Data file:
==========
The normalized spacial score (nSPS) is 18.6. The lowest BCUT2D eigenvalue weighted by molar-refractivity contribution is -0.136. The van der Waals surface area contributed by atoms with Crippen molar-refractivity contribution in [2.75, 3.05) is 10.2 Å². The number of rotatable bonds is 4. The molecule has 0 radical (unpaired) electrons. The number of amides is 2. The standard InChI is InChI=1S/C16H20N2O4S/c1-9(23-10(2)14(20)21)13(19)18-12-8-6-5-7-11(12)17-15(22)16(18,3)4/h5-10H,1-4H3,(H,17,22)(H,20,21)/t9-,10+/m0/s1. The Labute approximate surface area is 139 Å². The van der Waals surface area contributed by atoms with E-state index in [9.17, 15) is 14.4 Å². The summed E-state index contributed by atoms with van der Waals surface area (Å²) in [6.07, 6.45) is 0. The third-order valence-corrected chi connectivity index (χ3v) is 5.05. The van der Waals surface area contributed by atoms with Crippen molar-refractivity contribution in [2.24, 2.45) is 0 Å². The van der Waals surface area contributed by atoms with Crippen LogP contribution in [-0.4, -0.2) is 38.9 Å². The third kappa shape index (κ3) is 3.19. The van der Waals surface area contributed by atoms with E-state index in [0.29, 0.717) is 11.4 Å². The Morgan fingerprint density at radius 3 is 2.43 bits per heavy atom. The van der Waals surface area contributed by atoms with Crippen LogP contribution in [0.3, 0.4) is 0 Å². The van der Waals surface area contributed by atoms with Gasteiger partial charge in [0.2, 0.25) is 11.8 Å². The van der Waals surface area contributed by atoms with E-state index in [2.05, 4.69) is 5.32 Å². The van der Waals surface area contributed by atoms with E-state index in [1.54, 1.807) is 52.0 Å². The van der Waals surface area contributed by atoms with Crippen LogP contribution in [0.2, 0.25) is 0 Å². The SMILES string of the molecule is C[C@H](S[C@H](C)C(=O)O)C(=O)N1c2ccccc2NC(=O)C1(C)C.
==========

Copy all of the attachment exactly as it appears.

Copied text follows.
The normalized spacial score (nSPS) is 18.6. The lowest BCUT2D eigenvalue weighted by molar-refractivity contribution is -0.136. The van der Waals surface area contributed by atoms with Crippen molar-refractivity contribution in [2.75, 3.05) is 10.2 Å². The number of rotatable bonds is 4. The molecule has 0 radical (unpaired) electrons. The number of amides is 2. The standard InChI is InChI=1S/C16H20N2O4S/c1-9(23-10(2)14(20)21)13(19)18-12-8-6-5-7-11(12)17-15(22)16(18,3)4/h5-10H,1-4H3,(H,17,22)(H,20,21)/t9-,10+/m0/s1. The Labute approximate surface area is 139 Å². The van der Waals surface area contributed by atoms with E-state index in [9.17, 15) is 14.4 Å². The summed E-state index contributed by atoms with van der Waals surface area (Å²) in [6.07, 6.45) is 0. The third-order valence-corrected chi connectivity index (χ3v) is 5.05. The van der Waals surface area contributed by atoms with Crippen molar-refractivity contribution in [2.24, 2.45) is 0 Å². The van der Waals surface area contributed by atoms with Crippen LogP contribution in [-0.4, -0.2) is 38.9 Å². The third kappa shape index (κ3) is 3.19. The van der Waals surface area contributed by atoms with E-state index in [0.29, 0.717) is 11.4 Å². The Morgan fingerprint density at radius 3 is 2.43 bits per heavy atom. The van der Waals surface area contributed by atoms with Crippen LogP contribution in [0.3, 0.4) is 0 Å². The van der Waals surface area contributed by atoms with Gasteiger partial charge in [0.2, 0.25) is 11.8 Å². The van der Waals surface area contributed by atoms with E-state index in [2.05, 4.69) is 5.32 Å². The van der Waals surface area contributed by atoms with E-state index in [1.54, 1.807) is 52.0 Å². The van der Waals surface area contributed by atoms with Crippen LogP contribution in [0.2, 0.25) is 0 Å². The SMILES string of the molecule is C[C@H](S[C@H](C)C(=O)O)C(=O)N1c2ccccc2NC(=O)C1(C)C.